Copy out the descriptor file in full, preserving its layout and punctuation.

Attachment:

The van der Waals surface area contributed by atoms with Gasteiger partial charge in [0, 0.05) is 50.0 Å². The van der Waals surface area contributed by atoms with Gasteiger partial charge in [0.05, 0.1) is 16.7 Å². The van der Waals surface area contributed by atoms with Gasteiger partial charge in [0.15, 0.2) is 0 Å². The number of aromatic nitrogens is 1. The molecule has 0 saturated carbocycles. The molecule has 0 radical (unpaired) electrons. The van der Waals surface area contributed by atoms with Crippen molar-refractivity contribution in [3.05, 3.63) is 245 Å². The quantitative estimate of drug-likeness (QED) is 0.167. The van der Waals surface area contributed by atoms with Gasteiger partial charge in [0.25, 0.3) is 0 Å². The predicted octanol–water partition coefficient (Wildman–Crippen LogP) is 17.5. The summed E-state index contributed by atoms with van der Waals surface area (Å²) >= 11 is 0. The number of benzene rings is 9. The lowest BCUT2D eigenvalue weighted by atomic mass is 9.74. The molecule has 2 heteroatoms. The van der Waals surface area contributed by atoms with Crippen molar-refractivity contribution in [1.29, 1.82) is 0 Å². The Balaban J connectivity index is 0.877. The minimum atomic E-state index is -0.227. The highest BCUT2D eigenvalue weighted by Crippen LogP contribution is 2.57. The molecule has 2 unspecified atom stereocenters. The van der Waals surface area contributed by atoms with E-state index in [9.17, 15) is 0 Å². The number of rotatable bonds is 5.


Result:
The van der Waals surface area contributed by atoms with Gasteiger partial charge in [0, 0.05) is 50.0 Å². The van der Waals surface area contributed by atoms with Gasteiger partial charge in [0.05, 0.1) is 16.7 Å². The van der Waals surface area contributed by atoms with Gasteiger partial charge in [0.15, 0.2) is 0 Å². The number of aromatic nitrogens is 1. The molecule has 0 saturated carbocycles. The molecule has 0 radical (unpaired) electrons. The van der Waals surface area contributed by atoms with Crippen molar-refractivity contribution in [3.05, 3.63) is 245 Å². The quantitative estimate of drug-likeness (QED) is 0.167. The van der Waals surface area contributed by atoms with Gasteiger partial charge in [0.25, 0.3) is 0 Å². The predicted octanol–water partition coefficient (Wildman–Crippen LogP) is 17.5. The summed E-state index contributed by atoms with van der Waals surface area (Å²) >= 11 is 0. The number of benzene rings is 9. The lowest BCUT2D eigenvalue weighted by atomic mass is 9.74. The molecule has 2 heteroatoms. The van der Waals surface area contributed by atoms with Crippen molar-refractivity contribution in [1.29, 1.82) is 0 Å². The Balaban J connectivity index is 0.877. The minimum atomic E-state index is -0.227. The highest BCUT2D eigenvalue weighted by Crippen LogP contribution is 2.57. The molecule has 2 unspecified atom stereocenters. The van der Waals surface area contributed by atoms with E-state index in [9.17, 15) is 0 Å². The number of rotatable bonds is 5.